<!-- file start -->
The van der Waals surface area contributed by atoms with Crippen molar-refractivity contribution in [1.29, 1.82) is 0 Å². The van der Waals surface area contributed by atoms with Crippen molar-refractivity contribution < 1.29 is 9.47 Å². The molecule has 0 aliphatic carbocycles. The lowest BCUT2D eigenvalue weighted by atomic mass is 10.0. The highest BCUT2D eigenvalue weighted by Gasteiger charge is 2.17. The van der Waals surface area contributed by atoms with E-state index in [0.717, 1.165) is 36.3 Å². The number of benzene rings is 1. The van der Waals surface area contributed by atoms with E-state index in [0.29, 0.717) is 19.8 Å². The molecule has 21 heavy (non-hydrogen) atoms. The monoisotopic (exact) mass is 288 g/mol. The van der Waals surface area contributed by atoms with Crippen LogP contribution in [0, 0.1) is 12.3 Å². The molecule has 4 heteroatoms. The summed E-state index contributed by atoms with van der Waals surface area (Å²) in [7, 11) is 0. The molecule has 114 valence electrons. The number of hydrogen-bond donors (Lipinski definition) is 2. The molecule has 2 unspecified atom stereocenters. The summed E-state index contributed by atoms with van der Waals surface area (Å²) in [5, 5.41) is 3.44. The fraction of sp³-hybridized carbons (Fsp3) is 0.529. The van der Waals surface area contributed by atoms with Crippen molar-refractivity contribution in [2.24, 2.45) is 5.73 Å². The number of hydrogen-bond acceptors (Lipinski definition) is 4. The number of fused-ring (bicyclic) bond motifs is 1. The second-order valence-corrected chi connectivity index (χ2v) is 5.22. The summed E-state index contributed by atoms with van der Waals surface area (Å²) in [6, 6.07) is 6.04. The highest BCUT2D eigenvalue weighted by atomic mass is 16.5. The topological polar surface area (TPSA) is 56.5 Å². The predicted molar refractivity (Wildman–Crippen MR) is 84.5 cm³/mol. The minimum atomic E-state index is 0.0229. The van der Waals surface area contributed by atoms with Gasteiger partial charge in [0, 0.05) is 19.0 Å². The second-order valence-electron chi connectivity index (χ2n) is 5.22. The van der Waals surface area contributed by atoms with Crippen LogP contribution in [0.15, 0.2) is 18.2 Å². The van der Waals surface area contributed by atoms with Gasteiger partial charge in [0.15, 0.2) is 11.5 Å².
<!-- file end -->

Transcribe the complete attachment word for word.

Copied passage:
The van der Waals surface area contributed by atoms with Crippen molar-refractivity contribution in [1.29, 1.82) is 0 Å². The van der Waals surface area contributed by atoms with Crippen molar-refractivity contribution < 1.29 is 9.47 Å². The molecule has 0 aliphatic carbocycles. The lowest BCUT2D eigenvalue weighted by atomic mass is 10.0. The highest BCUT2D eigenvalue weighted by Gasteiger charge is 2.17. The van der Waals surface area contributed by atoms with E-state index in [0.717, 1.165) is 36.3 Å². The number of benzene rings is 1. The van der Waals surface area contributed by atoms with E-state index in [0.29, 0.717) is 19.8 Å². The molecule has 21 heavy (non-hydrogen) atoms. The monoisotopic (exact) mass is 288 g/mol. The van der Waals surface area contributed by atoms with Crippen LogP contribution in [0, 0.1) is 12.3 Å². The molecule has 4 heteroatoms. The summed E-state index contributed by atoms with van der Waals surface area (Å²) in [7, 11) is 0. The molecule has 114 valence electrons. The number of hydrogen-bond donors (Lipinski definition) is 2. The molecule has 2 unspecified atom stereocenters. The summed E-state index contributed by atoms with van der Waals surface area (Å²) in [5, 5.41) is 3.44. The fraction of sp³-hybridized carbons (Fsp3) is 0.529. The van der Waals surface area contributed by atoms with Crippen molar-refractivity contribution in [2.24, 2.45) is 5.73 Å². The number of hydrogen-bond acceptors (Lipinski definition) is 4. The number of fused-ring (bicyclic) bond motifs is 1. The second-order valence-corrected chi connectivity index (χ2v) is 5.22. The summed E-state index contributed by atoms with van der Waals surface area (Å²) in [6, 6.07) is 6.04. The highest BCUT2D eigenvalue weighted by atomic mass is 16.5. The topological polar surface area (TPSA) is 56.5 Å². The predicted molar refractivity (Wildman–Crippen MR) is 84.5 cm³/mol. The minimum atomic E-state index is 0.0229. The van der Waals surface area contributed by atoms with Gasteiger partial charge in [0, 0.05) is 19.0 Å². The second-order valence-electron chi connectivity index (χ2n) is 5.22. The van der Waals surface area contributed by atoms with Crippen LogP contribution in [0.15, 0.2) is 18.2 Å². The van der Waals surface area contributed by atoms with Gasteiger partial charge in [0.15, 0.2) is 11.5 Å².